Lien

    Updated review This was laughably disappointing. A good concept/ starting point but terrible execution. When I started reading this, I expected to agree with most of what the author would say and I hoped to get some concrete examples of how socialism can work to serve the many and how we can implement socialist concepts to better our (or in the case of the book, Americans') lives. Unfortunately I didn't get this at all. Ghodsee's writing style was incredibly messy and confusing. I wouldn't consid Updated review This was laughably disappointing. A good concept/ starting point but terrible execution. When I started reading this, I expected to agree with most of what the author would say and I hoped to get some concrete examples of how socialism can work to serve the many and how we can implement socialist concepts to better our (or in the case of the book, Americans') lives. Unfortunately I didn't get this at all. Ghodsee's writing style was incredibly messy and confusing. I wouldn't consider her writing to be accessible. She gives many examples but never properly uses them to to get to an actual point or to convince the reader of what we need to learn from all of this. Also, what was up with her weak attempt at humor. Her lack of clear and concise writing also manifested itself in the fact that I felt I had to basically use my own knowledge about feminism and socialism to subtract any useful point out of what she wrote. Not ideal when you meant to write a book that is accessible to a large audience. Furthermore, I surprisingly didn't agree with a lot of what she said, or particularly, the way she said them. What was up with that whole neoliberal filler chapter about powerful women?? Damn. What was up with the way she was talking about Ken's ex-wife?? What was up with Ghodsee dismissing a women's complaint about life under socialism because she claimed she was 'privileged' as she had access to child care. Overall, Ghodsee didn't get to the root of the capitalism issue enough and focused too much on things like child care and parental leave, things that are very important and great steps towards equality, but won't fix all of our problems. She mentions some interesting things such as how the systems in the Northern states work well because they are largely homogenous countries and how we need to analyze the impact of capitalism on our mental health and how this influences our happiness and sex lives, but then doesn't really talk more on this, which I found unfortunate. The one thing I did find interesting was the Sexual economics theory, but even then, I think she could have done a better job at analyzing and applying it. Furthermore, I think the final chapter was written from a severe position of privilege and could have used an intersectional lens. Saying that voting, learning about socialism and 'reclaiming your time' is incredibly limiting. The fact that she barely, if at all, considers community building and activist efforts as a way to liberation is unfortunate, to say the least. Overall, I feel like this book tried to do too much, which made it end up being a huge disappointment for me. Looking for any recommendations of books that approach socialism and feminism from an accessible, practicable and intersectional lens. Something that actually gives some tools we could apply in the future and leaves me more hopeful for what is possible.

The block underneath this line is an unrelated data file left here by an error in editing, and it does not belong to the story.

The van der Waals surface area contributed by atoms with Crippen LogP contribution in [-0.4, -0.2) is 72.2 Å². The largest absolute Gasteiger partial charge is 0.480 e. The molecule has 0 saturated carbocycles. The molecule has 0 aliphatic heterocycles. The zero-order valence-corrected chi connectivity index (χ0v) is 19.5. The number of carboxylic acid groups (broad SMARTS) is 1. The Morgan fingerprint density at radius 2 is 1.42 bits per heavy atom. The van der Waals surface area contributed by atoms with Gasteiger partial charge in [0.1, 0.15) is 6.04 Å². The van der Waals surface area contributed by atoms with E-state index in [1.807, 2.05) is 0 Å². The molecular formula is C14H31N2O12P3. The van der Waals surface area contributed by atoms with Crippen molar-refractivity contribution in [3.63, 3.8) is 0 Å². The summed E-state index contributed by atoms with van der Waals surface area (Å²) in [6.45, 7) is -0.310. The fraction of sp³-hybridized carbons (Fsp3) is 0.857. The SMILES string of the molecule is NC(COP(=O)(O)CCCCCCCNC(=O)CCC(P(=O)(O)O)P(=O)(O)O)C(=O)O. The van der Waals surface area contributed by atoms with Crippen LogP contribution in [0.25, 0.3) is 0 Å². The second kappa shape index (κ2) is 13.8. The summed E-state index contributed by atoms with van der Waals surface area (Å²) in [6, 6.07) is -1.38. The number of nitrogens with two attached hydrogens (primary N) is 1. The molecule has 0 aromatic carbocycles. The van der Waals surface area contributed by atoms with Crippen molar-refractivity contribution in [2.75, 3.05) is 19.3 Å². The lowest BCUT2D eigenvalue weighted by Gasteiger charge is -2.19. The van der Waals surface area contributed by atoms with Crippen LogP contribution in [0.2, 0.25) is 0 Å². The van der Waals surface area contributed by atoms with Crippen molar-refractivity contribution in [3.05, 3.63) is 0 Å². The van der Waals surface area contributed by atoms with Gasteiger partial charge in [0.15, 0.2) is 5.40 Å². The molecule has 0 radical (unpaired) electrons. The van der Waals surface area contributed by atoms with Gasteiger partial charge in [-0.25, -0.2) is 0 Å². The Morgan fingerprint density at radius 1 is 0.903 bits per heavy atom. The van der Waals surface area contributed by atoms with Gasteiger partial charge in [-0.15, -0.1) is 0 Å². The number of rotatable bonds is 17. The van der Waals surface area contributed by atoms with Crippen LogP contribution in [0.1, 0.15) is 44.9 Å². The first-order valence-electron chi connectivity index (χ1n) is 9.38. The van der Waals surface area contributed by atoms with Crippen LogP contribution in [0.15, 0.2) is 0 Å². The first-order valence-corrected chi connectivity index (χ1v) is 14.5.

14. 4 out of 5

    John

    An academic wrote this book. Geez. It is full of bad errors and not honest comparisons. Look away of every statistic that contradict you. You don’t compare of what you think is worst with capitalism with that what you think is best with communism. The values are skewed as well. Equity is for the author better than freedom, of course then when equity is achieved the author will believe it will save everything including sex. Freedom be damned because equity is achieved by giving people the blessin An academic wrote this book. Geez. It is full of bad errors and not honest comparisons. Look away of every statistic that contradict you. You don’t compare of what you think is worst with capitalism with that what you think is best with communism. The values are skewed as well. Equity is for the author better than freedom, of course then when equity is achieved the author will believe it will save everything including sex. Freedom be damned because equity is achieved by giving people the blessing of less choice(meaning: choosing for them). Of course she thinks this gives freedom(but freedom IS choice), because when people don’t need to choose they are free for more sex. And work. Somehow this is very important. Women should be forced into work, because their choice of staying home is wrong. The sex argument is based on bad science, but also a misconception of capitalism. Never trust a socialist description of capitalism! Sex, she thinks, is in capitalism only a commodity making women slaves to be bought. No, sex is not only a commodity of value - but in the case when used as it, the women had all the power - to choose what to get with it. At least it was readable so that the laughs were many and not buried behind obscure writing. She also acknowledges the bads of communism, but somehow millions of dead does not matter in order to give it another try. And yes, this is not the best review, but honestly I found it not worth a more structured and thoughtful disassembly. Read Cathy Jones review in Reason for that.

  15. 5 out of 5

    Lou Reckinger